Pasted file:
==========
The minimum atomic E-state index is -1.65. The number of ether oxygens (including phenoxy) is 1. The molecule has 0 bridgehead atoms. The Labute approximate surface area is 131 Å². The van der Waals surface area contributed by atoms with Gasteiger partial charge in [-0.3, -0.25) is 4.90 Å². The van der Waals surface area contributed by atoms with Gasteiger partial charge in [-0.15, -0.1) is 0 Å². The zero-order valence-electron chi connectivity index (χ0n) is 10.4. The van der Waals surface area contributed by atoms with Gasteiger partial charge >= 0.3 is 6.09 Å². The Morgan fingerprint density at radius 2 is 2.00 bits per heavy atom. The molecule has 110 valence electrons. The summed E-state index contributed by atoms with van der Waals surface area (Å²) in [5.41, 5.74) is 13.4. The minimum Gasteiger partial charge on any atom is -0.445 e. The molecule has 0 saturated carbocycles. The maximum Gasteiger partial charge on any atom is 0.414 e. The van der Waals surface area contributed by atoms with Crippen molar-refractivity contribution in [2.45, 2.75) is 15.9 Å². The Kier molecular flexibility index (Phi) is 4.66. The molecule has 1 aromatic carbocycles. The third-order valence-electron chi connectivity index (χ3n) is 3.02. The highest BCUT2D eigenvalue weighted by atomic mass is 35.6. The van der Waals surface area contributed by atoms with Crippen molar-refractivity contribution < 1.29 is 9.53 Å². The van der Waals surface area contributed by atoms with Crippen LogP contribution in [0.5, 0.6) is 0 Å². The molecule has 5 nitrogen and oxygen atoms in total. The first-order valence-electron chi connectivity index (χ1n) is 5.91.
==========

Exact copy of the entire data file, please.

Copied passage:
The minimum atomic E-state index is -1.65. The number of ether oxygens (including phenoxy) is 1. The molecule has 0 bridgehead atoms. The Labute approximate surface area is 131 Å². The van der Waals surface area contributed by atoms with Gasteiger partial charge in [-0.3, -0.25) is 4.90 Å². The van der Waals surface area contributed by atoms with Gasteiger partial charge in [-0.15, -0.1) is 0 Å². The zero-order valence-electron chi connectivity index (χ0n) is 10.4. The van der Waals surface area contributed by atoms with Gasteiger partial charge >= 0.3 is 6.09 Å². The Morgan fingerprint density at radius 2 is 2.00 bits per heavy atom. The molecule has 110 valence electrons. The summed E-state index contributed by atoms with van der Waals surface area (Å²) in [5.41, 5.74) is 13.4. The minimum Gasteiger partial charge on any atom is -0.445 e. The molecule has 0 saturated carbocycles. The maximum Gasteiger partial charge on any atom is 0.414 e. The van der Waals surface area contributed by atoms with Crippen molar-refractivity contribution in [2.45, 2.75) is 15.9 Å². The Kier molecular flexibility index (Phi) is 4.66. The molecule has 1 aromatic carbocycles. The third-order valence-electron chi connectivity index (χ3n) is 3.02. The highest BCUT2D eigenvalue weighted by atomic mass is 35.6. The van der Waals surface area contributed by atoms with Crippen molar-refractivity contribution < 1.29 is 9.53 Å². The van der Waals surface area contributed by atoms with Crippen LogP contribution in [0.5, 0.6) is 0 Å². The molecule has 5 nitrogen and oxygen atoms in total. The first-order valence-electron chi connectivity index (χ1n) is 5.91.